Saturday, 19 January 2013

Women in the Labour Party

On Thursday night I was invited to attend an evening organised by  a few ladies from Broxtowe Labour Party. Entitled ‘Women in the Labour Party’, the guest speaker was Gloria De Piero. Gloria is the Labour MP for Ashfield. Having met her on a number of occasions, I think she is one of the best allies women in the party can have. Second only to Harriet Harman.

Recently, Gloria has embarked on a journey taking her up and down the country to ask voters, ‘Why do people hate me?’. Not as her as a person, but because of her job. I doubt any of us would have to go far to find someone with negative views towards politics and those who represent us in Parliament.

During the evening she talked about this journey and how she feels women in particularly feel devalued and under represented within the party. Many feel that their circumstances such as having a job full time or bringing up children, stop them from progressing within the party and making changes to the their communities. Some even feel that without a university education, they will never get to be an MP. Gloria set out to dispel this myth, she believes that all you need to be an MP is a passion for the community and for helping others.

The evening was attended by women from various groups, some district councillors and some county councillors. Each spoke about their experiences within the party, what got them involved in the first place and what they feel prevents other women from doing the same.

I really enjoyed the evening. There was plenty of cheese and wine doing the rounds. I refrained from any of it to avoid a hangover the next morning at work. As things worked out I woke up with a headache anyway. Not so great.

At work yesterday morning I thought about the women there and how many of them would make great councillors and maybe even politicians. Discussing this with them the same responses kept coming through. Women can’t make a difference. Having what they classed as ‘normal people’ wouldn’t change the broad picture of the Labour Party. They even felt the system of who gets into Parliament was a fix. Some said that if they did join the party, they wouldn’t be taken seriously enough to progress up to the ranks of MP. I myself feel that the level of support for those who did wish to grow through the party is too low. If you want to find something out you almost need to know the answer first before you can look for it. It’s ridiculous.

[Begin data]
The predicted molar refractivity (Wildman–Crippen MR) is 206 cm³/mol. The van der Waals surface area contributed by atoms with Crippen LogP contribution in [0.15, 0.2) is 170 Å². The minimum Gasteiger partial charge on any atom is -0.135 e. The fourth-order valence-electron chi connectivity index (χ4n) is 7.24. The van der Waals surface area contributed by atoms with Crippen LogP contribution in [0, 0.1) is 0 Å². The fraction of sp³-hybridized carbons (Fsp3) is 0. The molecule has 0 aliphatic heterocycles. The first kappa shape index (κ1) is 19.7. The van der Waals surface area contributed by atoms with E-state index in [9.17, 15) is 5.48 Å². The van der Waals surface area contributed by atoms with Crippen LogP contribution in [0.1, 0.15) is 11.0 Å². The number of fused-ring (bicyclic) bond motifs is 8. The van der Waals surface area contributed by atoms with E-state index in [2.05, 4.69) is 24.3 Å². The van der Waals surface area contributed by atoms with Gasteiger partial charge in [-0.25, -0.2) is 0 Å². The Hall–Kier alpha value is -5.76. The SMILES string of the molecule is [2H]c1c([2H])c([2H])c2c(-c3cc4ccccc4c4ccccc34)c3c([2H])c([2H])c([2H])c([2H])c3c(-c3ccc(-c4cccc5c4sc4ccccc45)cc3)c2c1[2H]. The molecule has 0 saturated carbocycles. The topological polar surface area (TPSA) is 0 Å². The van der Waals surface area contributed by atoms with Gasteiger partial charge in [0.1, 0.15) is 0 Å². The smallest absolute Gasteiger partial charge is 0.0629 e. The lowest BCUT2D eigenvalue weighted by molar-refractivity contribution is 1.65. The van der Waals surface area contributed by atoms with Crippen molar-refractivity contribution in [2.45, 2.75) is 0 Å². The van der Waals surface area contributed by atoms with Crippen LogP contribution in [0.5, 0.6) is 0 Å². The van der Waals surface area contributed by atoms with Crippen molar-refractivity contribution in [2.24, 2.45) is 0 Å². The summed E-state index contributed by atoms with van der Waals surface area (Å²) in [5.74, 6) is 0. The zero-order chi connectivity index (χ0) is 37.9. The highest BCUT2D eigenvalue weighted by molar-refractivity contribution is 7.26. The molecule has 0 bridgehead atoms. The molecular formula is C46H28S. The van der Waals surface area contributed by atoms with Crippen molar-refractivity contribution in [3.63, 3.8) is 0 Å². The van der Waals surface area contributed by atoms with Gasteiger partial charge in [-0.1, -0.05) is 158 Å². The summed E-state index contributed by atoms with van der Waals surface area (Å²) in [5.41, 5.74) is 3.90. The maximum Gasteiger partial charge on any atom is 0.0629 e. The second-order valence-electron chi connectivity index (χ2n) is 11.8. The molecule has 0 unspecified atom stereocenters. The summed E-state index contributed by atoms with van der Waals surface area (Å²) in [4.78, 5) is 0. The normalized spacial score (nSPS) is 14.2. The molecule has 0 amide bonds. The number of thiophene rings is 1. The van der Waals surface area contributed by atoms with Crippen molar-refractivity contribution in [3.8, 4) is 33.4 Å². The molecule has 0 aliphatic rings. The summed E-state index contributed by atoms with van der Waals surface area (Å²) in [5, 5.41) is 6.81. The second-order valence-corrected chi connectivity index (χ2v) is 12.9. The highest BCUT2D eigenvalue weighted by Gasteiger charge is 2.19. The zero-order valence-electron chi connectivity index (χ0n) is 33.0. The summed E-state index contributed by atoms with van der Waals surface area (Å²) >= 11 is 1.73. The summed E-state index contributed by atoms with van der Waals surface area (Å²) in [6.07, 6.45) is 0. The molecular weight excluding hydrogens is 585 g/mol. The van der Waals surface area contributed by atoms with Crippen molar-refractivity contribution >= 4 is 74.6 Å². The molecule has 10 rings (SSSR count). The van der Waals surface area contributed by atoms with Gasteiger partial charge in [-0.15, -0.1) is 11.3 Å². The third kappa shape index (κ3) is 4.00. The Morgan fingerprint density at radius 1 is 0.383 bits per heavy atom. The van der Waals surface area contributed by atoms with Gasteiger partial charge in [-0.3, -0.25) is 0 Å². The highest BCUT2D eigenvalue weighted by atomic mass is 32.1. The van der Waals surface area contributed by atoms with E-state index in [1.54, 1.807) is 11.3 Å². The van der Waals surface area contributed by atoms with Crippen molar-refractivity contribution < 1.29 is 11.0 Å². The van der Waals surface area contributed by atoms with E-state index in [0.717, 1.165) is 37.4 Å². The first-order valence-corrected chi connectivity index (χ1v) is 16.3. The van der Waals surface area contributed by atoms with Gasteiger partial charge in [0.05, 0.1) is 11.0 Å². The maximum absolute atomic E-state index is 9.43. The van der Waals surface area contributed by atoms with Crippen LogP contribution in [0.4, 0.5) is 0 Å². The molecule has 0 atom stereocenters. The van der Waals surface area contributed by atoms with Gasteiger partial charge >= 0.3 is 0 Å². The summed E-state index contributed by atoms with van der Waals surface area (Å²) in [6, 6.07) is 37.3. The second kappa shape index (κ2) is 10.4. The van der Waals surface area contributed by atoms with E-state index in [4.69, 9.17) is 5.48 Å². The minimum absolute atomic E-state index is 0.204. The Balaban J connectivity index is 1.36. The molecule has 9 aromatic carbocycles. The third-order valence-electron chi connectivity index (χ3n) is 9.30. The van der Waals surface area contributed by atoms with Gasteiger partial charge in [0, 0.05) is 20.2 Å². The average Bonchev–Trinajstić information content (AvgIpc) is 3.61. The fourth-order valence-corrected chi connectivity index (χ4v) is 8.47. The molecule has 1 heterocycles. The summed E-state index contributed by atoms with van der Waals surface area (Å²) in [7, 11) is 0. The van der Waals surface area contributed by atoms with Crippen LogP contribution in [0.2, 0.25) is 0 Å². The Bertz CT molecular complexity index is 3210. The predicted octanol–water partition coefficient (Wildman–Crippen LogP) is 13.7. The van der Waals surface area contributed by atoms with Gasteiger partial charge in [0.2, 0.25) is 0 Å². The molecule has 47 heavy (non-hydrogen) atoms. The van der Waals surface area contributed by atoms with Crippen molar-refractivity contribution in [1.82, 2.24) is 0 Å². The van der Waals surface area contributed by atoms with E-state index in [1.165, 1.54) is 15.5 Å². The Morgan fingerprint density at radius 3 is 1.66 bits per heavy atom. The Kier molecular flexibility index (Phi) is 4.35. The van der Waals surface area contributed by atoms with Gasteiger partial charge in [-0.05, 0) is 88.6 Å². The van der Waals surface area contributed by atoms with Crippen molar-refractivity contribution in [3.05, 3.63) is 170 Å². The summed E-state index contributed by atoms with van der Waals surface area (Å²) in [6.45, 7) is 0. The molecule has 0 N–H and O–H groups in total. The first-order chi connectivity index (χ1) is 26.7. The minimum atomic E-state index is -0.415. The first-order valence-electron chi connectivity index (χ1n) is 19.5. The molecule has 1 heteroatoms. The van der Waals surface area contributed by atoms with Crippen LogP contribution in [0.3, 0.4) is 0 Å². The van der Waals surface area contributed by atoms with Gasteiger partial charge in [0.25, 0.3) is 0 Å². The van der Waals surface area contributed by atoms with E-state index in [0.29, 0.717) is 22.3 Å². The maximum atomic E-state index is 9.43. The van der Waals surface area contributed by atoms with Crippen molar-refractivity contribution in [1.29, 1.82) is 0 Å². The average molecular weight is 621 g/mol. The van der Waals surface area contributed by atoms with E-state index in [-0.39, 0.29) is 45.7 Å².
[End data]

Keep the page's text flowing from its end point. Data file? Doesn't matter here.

Young women who work full time, don’t have children and didn’t go to university feel like there’s nothing in the party that concerns them. There aren’t the major issues that they can feel personally interested by. Of course, that doesn’t entirely stop them fighting against child benefit or housing benefit cuts. They still use the national health service and would be at an extreme loss if this was to be lost. As much as they feel angry about tuition fee rises for their friends who attended a university, it was probably for this reason that they didn’t want to go anyway. They would rather get a job and prosper in life as much as possible this way. So what can the Labour Party do for them?

Female MPs aren’t always allowed to carry out the job they started out to do. They have their private family lives dragged through the press and are helpless most of the time to stop it. When speaking to one friend who was undecided about a party she would swear allegiance to, she felt the only MP close to someone she could relate to was Louise Mensch. Enough said.

Unfortunately even at grassroots level the way in which the party is run means people feel disengaged and interested in joining. They don’t want to keep having to attend meetings. They may be ‘doers’. They want to get out on the streets and find out what people want from their party. Meetings about meetings aren’t going to pull anyone in soon. They aren’t going to progress a party who stands a good chance of putting things in this country right. They need the working classes to feel represented at work and at home. It needs to be financially viable for someone to take their passion for helping others and make a difference.

We have a long way to go but we need to engage our fellow female. The Labour Party is the party that can interested thousands, even millions. We aren’t going to achieve this without change.
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